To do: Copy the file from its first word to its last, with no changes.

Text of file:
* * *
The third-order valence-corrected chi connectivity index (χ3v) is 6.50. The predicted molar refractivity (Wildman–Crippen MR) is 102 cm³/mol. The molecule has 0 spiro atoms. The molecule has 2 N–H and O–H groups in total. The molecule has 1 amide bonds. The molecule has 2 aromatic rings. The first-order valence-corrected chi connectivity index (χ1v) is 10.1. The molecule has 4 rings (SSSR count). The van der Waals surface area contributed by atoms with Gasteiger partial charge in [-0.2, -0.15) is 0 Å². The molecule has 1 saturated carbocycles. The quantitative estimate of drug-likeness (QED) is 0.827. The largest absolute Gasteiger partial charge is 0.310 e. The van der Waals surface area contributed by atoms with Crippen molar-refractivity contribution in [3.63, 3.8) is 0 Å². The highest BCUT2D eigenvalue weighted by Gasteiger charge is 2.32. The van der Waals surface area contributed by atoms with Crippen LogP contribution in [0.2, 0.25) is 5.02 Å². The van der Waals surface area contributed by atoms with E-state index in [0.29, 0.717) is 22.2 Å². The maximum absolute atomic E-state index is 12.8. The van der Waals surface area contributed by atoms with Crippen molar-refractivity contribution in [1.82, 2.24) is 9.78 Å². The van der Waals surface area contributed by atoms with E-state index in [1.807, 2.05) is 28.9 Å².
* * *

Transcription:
The third-order valence-corrected chi connectivity index (χ3v) is 6.50. The predicted molar refractivity (Wildman–Crippen MR) is 102 cm³/mol. The molecule has 0 spiro atoms. The molecule has 2 N–H and O–H groups in total. The molecule has 1 amide bonds. The molecule has 2 aromatic rings. The first-order valence-corrected chi connectivity index (χ1v) is 10.1. The molecule has 4 rings (SSSR count). The van der Waals surface area contributed by atoms with Gasteiger partial charge in [-0.2, -0.15) is 0 Å². The molecule has 1 saturated carbocycles. The quantitative estimate of drug-likeness (QED) is 0.827. The largest absolute Gasteiger partial charge is 0.310 e. The van der Waals surface area contributed by atoms with Crippen molar-refractivity contribution in [3.63, 3.8) is 0 Å². The highest BCUT2D eigenvalue weighted by Gasteiger charge is 2.32. The van der Waals surface area contributed by atoms with Crippen LogP contribution in [0.2, 0.25) is 5.02 Å². The van der Waals surface area contributed by atoms with E-state index in [0.29, 0.717) is 22.2 Å². The maximum absolute atomic E-state index is 12.8. The van der Waals surface area contributed by atoms with Crippen molar-refractivity contribution in [1.82, 2.24) is 9.78 Å². The van der Waals surface area contributed by atoms with E-state index in [1.807, 2.05) is 28.9 Å².